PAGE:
I looked at the medical assistant, flustered, "There is no 'other' treatment. I ordered this drug for a reason." I had ordered a generic drug, and the gold standard for her condition. Why wouldn't they cover it?

Luckily, because I am a new graduate, I still have another provider working with me, and she helped me find something else to prescribe, although it was not as effective as the first drug.

As if it isn't enough to be a medical provider, we have to navigate the system in order to make sure our patients can get even some form of care. I find myself wondering if I can "down-code" visits for patients that have to pay out of pocket, but know that I won't because both myself and my clinic would get in trouble.

As providers, to "code" we have to determine the "level" of a visit, on a confusing scale of complexity of issues addressed, number of body systems examined and the treatment prescribed. The difference between one code type and another can be easily hundreds of dollars.

In nurse practitioner (NP) school, they tell us that we, as midwives, are a specialty, that our patients will have a primary care provider (PCP) and half of our jobs will be making sure they are getting appropriate screening, testing and care through their primary doctor or NP.

If you work in private practice, this may be true, but not for those who are uninsured, underinsured or are Medicaid patients. It seems almost cruel to recommend they see a PCP when we both know that isn't an option.

On my third day in clinic, I was instructed to have a patient sign a medical release form for not seeking follow-up care for an abnormal pap smear that she had with us a few years ago.

We referred her for treatment, and when I asked her about it, she said she couldn't afford it. I handed her the form that dissolved the clinic of responsibility for long-term health consequences.

In that moment, the full weight of being an NP under a for-profit medical system sunk deep into me. It means that I will spend my days recommending tests, treatments and drugs that will save people's lives, treat their illnesses and prevent unintended pregnancies, and my patients will not be able to afford them.

It means I will spend valuable time that could be used providing patient care, and instead it will be spent arguing with insurance companies that, no, they actually are required by law to cover that form of birth control.


I AM lucky enough to practice in a state that allows its Medicaid system to cover abortion services. However, my patients who are covered by Tricare, the military insurance, have no such access because of the Hyde Amendment, which prohibits any federal money from being applied to abortion.

The Hyde Amendment is one of the numerous laws passed since Roe v. Wade that have sequestered abortion into my small corner of the health care world, separated from all other services.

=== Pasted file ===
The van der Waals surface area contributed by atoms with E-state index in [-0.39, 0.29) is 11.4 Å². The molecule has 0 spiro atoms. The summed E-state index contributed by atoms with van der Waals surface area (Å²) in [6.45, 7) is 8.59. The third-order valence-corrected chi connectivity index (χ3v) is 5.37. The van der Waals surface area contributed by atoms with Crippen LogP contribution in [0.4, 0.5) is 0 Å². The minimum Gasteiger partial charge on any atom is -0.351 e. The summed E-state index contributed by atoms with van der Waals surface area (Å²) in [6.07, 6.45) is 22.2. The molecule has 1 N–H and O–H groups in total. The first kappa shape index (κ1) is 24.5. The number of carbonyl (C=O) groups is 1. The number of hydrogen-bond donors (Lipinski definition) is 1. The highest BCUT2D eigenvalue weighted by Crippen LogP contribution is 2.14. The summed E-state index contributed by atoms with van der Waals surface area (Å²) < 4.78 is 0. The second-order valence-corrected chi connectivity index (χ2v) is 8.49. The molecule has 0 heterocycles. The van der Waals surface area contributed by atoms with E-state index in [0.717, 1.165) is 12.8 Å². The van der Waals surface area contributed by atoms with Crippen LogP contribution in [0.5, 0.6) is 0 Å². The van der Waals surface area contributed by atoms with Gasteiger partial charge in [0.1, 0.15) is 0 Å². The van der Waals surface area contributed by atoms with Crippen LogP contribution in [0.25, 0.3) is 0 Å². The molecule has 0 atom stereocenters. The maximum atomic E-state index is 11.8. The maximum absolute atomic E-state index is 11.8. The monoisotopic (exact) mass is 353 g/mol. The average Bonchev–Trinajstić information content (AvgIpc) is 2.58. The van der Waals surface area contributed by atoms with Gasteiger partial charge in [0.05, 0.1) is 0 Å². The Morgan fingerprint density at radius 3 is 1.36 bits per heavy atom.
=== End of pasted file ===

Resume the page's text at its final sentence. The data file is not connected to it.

My patients come to this clinic to have an abortion because their family practice doctors or their OB/GYNs do not provide abortions. And here, we are an easy target.

Insurance companies often refuse to pay for abortion care, but if a woman has a miscarriage and needs the same treatment we would use to terminate a pregnancy, some insurances will cover it.

I spend my day surrounded by double standards, and I grumble when insurance will cover a woman's birth control pills, but deny an intrauterine device (IUD), which we know through studies is less expensive in the long run and more effective at preventing pregnancy.

We offer medication abortions, which means women take one pill in the office that stops the pregnancy and then another round of pills at home that help expel it from the uterus. It is painful and many women face significant nausea, vomiting and cramping.

We recommend women go through the process on their days off, but this isn't always possible, as most of my patients work on weekends and have other children to care for.

I pull a pad out of the desk to write a patient a medical excuse from work for the next day. She stops me. "I can't afford to take time off. I could barely afford to take the afternoon off to come pick up the pills today."

I tell her she probably can't take the pain medicine we're prescribing her at work and review the warning signs that she's bleeding too much.

I tell her she should rest, but she's already told me it's not an option. The best thing I can offer her is that if she changes her mind and wants a note, she can call me back any time.

I finish charting after everyone else has gone home, and I shrug my long coat off my tensed shoulders. It feels heavy as I hang it on the hook for me to pick right back up tomorrow. I turn the lights out in the office, and realize the separation the coat provides isn't just for the patients; it's for me too.